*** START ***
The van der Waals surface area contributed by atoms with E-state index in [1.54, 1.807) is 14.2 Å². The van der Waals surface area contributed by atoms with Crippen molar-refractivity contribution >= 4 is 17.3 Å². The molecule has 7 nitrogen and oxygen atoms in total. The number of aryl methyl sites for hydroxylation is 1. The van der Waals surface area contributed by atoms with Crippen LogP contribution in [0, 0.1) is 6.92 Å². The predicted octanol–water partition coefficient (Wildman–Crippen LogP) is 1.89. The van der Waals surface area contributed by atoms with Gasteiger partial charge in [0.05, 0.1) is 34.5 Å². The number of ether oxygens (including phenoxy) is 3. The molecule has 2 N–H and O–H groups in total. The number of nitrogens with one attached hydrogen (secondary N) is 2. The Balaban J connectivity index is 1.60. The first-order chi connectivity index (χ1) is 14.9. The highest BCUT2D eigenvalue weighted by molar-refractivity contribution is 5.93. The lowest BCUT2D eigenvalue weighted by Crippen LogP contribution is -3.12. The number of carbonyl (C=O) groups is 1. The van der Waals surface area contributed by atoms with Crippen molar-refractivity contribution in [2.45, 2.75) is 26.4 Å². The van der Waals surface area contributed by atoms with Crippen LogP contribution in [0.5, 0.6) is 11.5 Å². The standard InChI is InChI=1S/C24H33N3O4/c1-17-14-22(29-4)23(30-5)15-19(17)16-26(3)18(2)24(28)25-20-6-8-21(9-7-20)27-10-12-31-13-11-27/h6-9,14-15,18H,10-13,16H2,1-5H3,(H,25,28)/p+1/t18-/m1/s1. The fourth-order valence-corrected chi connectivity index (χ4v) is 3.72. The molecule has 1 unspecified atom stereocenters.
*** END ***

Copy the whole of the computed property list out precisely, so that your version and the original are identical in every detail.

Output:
The van der Waals surface area contributed by atoms with E-state index in [1.54, 1.807) is 14.2 Å². The van der Waals surface area contributed by atoms with Crippen molar-refractivity contribution >= 4 is 17.3 Å². The molecule has 7 nitrogen and oxygen atoms in total. The number of aryl methyl sites for hydroxylation is 1. The van der Waals surface area contributed by atoms with Crippen LogP contribution in [0, 0.1) is 6.92 Å². The predicted octanol–water partition coefficient (Wildman–Crippen LogP) is 1.89. The van der Waals surface area contributed by atoms with Gasteiger partial charge in [0.05, 0.1) is 34.5 Å². The number of ether oxygens (including phenoxy) is 3. The molecule has 2 N–H and O–H groups in total. The number of nitrogens with one attached hydrogen (secondary N) is 2. The Balaban J connectivity index is 1.60. The first-order chi connectivity index (χ1) is 14.9. The highest BCUT2D eigenvalue weighted by molar-refractivity contribution is 5.93. The lowest BCUT2D eigenvalue weighted by Crippen LogP contribution is -3.12. The number of carbonyl (C=O) groups is 1. The van der Waals surface area contributed by atoms with Crippen molar-refractivity contribution in [2.45, 2.75) is 26.4 Å². The van der Waals surface area contributed by atoms with Crippen LogP contribution in [0.5, 0.6) is 11.5 Å². The standard InChI is InChI=1S/C24H33N3O4/c1-17-14-22(29-4)23(30-5)15-19(17)16-26(3)18(2)24(28)25-20-6-8-21(9-7-20)27-10-12-31-13-11-27/h6-9,14-15,18H,10-13,16H2,1-5H3,(H,25,28)/p+1/t18-/m1/s1. The fourth-order valence-corrected chi connectivity index (χ4v) is 3.72. The molecule has 1 unspecified atom stereocenters.